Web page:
Minnesota has recorded its first two cases of laboratory-confirmed influenza for the 2012-13 season since official monitoring for influenza began Oct. 1, state health officials said Friday.
The Minnesota Department of Health Public Health Laboratory confirmed that a 25-year-old Olmsted County woman's illness was caused by the A (H3) strain of the virus and a 12-year old Hennepin County child's illness was caused by a B strain of the virus. The A (H3) strain was not swine-related. Neither person was hospitalized.
While monitoring for serious, hospitalized cases of influenza occurs year-round and Minnesota has seen some sporadic cases throughout the summer, these cases mark the official start of full-scale monitoring for influenza in the state.
Besides laboratory-based surveillance for influenza, the state Health Department also uses reports of influenza-like illness from clinics, and reports of influenza-like illness outbreaks in schools and long-term care facilities to monitor the level of influenza activity in the state.
"Identifying influenza in the laboratory helps us know which strains are circulating and if they match the projections for this year's vaccine," said Kristen Ehresmann, director of the infectious disease epidemiology prevention and control division at the Minnesota Department of Health. "This can help us understand the patterns of influenza disease and how to better protect people."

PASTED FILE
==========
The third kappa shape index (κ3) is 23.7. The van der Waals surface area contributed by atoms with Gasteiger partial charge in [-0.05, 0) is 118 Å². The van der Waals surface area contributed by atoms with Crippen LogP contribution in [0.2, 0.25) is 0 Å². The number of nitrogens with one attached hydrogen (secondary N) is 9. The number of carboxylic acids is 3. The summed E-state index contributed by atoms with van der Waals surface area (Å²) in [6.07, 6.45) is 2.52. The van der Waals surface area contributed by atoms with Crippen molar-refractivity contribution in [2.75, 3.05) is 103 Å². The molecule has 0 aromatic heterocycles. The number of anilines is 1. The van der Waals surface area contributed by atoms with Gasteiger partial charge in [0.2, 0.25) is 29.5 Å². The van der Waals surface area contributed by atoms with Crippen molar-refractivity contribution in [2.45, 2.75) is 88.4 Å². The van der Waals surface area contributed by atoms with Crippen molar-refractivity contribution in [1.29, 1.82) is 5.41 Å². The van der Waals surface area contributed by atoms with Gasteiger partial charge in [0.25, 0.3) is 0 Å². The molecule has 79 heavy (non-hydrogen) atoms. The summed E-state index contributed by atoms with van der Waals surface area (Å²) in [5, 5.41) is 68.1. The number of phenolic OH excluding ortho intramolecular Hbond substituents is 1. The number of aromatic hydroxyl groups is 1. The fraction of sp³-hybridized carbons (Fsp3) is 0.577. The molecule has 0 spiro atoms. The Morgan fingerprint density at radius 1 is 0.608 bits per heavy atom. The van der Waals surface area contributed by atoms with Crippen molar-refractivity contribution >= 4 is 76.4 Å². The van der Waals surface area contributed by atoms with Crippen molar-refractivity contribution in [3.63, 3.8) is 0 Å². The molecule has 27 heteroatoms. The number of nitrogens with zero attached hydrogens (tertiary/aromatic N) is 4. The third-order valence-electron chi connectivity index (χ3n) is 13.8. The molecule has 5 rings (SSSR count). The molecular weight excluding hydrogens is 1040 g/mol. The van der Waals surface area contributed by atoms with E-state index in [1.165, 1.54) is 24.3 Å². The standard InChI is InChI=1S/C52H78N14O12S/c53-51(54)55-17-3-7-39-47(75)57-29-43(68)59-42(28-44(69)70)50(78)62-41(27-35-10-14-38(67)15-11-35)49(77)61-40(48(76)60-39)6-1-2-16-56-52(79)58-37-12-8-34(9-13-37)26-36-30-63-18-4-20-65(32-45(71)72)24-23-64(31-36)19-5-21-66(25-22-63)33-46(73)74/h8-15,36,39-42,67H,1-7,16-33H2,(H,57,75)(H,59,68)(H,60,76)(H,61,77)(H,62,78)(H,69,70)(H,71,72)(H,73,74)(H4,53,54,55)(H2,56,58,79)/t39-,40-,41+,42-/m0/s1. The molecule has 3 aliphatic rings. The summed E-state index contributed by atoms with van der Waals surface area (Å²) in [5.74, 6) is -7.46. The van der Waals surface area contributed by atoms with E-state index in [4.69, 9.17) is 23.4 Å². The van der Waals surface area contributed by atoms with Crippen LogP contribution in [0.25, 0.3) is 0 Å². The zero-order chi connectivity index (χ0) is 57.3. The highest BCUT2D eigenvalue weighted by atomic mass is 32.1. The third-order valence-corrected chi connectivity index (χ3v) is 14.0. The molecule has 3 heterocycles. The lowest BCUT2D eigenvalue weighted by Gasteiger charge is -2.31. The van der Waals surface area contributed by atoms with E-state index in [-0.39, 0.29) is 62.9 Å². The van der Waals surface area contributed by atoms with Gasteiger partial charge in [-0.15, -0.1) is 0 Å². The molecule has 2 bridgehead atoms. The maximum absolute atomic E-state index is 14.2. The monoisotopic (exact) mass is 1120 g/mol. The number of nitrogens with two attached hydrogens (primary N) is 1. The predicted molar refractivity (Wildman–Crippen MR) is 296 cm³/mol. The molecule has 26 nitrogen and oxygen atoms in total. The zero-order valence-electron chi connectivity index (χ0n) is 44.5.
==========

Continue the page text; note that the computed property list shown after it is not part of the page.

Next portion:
Influenza can be a serious illness for some people, she said. State health officials said the best way to avoid getting sick is to be vaccinated.
Influenza season in Minnesota typically occurs from October through April, but cases can occur throughout the year, including summer. "While widespread influenza activity usually does not peak until February, these first cases tell us that influenza is beginning to circulate in our communities," Ehresmann said.
Influenza vaccination is recommended for everyone six months and older unless they cannot be vaccinated for medical reasons. Vaccination is especially recommended for those at high risk for serious complications from influenza. These include pregnant women, seniors, young children and those with chronic medical conditions.
Children under six months of age cannot receive influenza vaccine, so household contacts and caretakers should be vaccinated to protect the very young.
For those who don't like shots, a nasal spray is available for healthy people ages 2 through 49. There is also a new product that uses a very small needle to inject the vaccine into the skin layers only.
There is an ample supply of vaccine available this year, Ehresmann said.
Vaccination is recommended every year, health officials said. The vaccine often changes from year to year because the strains of virus circulating around the world can change every year. The vaccine strains have been updated this year to match the strains that officials and scientists expect to circulate.
The symptoms of influenza, which tend to come on suddenly, can include a sore throat, coughing, fever, headache, muscle aches and fatigue. People who become severely ill with influenza-like symptoms should see a physician. Influenza is caused by a virus and antibiotics are not effective against it.